Privately, Mr. Kananian's lawyers admitted that these trust submissions, including those prepared by another law firm, Early Ludwick & Sweeney of Connecticut, were "rife with outright fabrications." To the court, Mr. Kananian's lawyers conceded that the trust forms were inaccurate and misleading. Ironically enough, they sought to keep the trust claim forms from being considered by a jury on those grounds, an argument that the court flatly rejected unless the Kananian family agreed to return all of the money that it had obtained from the trusts on the basis of these bogus claim forms. Judge Hanna was appalled by plaintiff counsel's conduct and revoked the pro hac vice privileges of Mr. Kananian's California lead counsel. The court did not dismiss Kananian's case because there was no evidence that the Kananian family itself had taken part in its attorneys' misconduct.

The Eight District Ohio Court of Appeals and the Ohio Supreme Court let Judge Hanna's ruling stand. Judge Hanna's ruling received national attention for exposing "one of the darker corners of tort abuse" in asbestos litigation - inconsistencies between allegations made in open court and those submitted to trusts set up by bankrupt companies to pay asbestos related claims. As the Cleveland Plain Dealer reported, "Judge Hanna's decision ordering the plaintiff to produce proof of claim forms effectively opened a Pandora's box of deceit . . ." Documents from the six other compensation claims revealed that plaintiff's lawyers presented conflicting versions of how Mr. Kananian acquired his cancer. Emails and other documents from the plaintiff's attorneys also showed that their client had accepted monies from entities to which he was not exposed, and one settlement trust form was "completely fabricated." The Wall Street Journal editorialized that Judge Hanna's opinion should be "required reading for other judges" to assist in providing "more scrutiny of 'double dipping' and the rampant fraud inherent in asbestos trusts."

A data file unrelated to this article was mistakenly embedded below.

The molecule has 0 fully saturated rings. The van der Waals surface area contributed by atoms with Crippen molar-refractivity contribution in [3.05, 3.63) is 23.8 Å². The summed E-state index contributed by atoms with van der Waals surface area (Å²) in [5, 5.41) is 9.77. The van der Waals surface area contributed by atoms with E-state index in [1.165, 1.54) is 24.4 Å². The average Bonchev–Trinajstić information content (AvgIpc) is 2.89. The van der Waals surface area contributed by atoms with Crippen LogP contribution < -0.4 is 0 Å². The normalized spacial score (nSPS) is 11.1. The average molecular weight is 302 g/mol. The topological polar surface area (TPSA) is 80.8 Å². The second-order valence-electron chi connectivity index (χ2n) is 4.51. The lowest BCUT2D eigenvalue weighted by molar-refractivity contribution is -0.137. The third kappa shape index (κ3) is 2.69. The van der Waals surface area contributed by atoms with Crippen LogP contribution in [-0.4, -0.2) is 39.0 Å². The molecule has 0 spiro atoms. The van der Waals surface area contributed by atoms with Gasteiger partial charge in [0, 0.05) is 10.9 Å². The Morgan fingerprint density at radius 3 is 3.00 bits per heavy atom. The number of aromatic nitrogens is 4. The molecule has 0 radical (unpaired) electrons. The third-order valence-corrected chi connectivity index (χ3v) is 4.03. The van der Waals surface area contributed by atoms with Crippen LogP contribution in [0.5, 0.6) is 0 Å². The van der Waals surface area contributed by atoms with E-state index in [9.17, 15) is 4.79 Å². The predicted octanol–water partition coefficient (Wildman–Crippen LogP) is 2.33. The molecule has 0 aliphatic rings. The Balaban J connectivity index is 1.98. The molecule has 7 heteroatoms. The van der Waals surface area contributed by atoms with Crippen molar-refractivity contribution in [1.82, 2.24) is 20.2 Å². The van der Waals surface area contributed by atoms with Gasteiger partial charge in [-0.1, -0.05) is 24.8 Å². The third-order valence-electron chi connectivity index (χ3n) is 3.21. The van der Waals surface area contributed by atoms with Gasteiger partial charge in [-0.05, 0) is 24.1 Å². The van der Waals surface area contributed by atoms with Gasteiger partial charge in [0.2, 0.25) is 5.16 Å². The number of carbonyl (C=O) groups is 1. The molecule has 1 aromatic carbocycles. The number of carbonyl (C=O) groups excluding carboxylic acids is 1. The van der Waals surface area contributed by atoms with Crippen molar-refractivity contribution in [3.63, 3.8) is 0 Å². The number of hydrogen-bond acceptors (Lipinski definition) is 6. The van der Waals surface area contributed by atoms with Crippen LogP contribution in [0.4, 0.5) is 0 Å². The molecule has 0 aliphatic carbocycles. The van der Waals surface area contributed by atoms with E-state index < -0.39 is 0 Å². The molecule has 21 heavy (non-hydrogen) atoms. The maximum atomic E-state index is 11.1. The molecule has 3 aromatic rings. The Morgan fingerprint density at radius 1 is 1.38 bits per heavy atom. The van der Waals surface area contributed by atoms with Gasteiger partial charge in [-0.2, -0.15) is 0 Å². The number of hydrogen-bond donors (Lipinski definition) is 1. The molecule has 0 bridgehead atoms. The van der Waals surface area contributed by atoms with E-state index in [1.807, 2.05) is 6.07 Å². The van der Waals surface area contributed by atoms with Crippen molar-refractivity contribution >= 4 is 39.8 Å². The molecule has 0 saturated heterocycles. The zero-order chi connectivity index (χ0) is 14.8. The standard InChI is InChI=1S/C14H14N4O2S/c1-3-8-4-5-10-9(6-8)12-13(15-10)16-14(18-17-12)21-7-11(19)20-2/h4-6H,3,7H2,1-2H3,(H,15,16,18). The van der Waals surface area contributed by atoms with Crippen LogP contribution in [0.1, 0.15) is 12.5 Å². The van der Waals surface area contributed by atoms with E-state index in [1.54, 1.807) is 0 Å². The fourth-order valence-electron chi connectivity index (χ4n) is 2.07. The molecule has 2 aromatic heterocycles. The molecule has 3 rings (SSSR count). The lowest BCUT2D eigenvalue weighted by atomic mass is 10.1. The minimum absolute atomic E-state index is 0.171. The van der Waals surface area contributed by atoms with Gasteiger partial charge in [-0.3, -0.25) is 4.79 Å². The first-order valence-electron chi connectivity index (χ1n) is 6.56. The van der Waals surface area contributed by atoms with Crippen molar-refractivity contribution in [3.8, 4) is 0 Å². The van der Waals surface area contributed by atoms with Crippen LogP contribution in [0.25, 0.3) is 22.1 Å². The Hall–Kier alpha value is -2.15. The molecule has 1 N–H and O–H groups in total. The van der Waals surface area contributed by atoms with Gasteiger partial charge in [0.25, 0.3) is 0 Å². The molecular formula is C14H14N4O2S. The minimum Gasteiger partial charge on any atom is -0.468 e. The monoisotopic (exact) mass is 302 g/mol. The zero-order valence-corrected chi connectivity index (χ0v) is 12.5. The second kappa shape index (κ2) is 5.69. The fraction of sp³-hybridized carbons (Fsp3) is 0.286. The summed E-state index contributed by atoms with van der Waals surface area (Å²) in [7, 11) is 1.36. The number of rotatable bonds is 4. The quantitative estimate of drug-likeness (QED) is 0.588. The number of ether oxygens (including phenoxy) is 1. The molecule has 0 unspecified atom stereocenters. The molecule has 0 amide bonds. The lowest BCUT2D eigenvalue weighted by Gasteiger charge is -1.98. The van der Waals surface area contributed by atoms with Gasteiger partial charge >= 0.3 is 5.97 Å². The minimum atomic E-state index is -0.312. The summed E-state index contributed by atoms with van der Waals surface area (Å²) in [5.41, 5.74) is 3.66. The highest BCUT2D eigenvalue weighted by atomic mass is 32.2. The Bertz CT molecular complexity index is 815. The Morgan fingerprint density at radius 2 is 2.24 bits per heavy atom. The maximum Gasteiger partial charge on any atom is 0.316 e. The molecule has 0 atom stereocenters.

The Kananian case represents a remarkable lesson on the mischief that inevitably results from the lack of transparency between and among trusts and the tort system. With a recent proliferation of new trusts flush with funds, there is a significant economic value for claimants and their lawyers to assert inconsistent claims against different trusts in order to be qualified by each trust for payment. There is an economic incentive to delay obtaining trust payments until the tort case is resolved to avoid set offs. Plaintiffs' attorneys in Cuyahoga County vigorously avoid providing any evidence from the trust funds. They argue that all trust-related information is protected from discovery as confidential settlement communications under Ohio Evidence Rule 408. See Werts v. Goodyear Tire & Rubber Co., 2009-Ohio-2581.

The plaintiff's bar has been successful in preventing defendants from obtaining evidence from the trusts in many jurisdictions around the country. It is a tactic in a campaign to prevent the defendants from bringing the corporations that created the trusts to the table to pay their fair share of apportioned liability at trial. In Ohio, we have been able to bring transparency to the process of obtaining the trust funds files due to a courageous and righteous decision by our Judge. Our court has modified the Cuyahoga County Asbestos Case Management Order to require the open exchange of bankruptcy trust information. It took some serious abuse of the legal process to uncover these problems. Consequently, the defendants are better off and can now operate in the light of truth and transparency, unlike many other jurisdictions in this country that are struggling with mass asbestos dockets.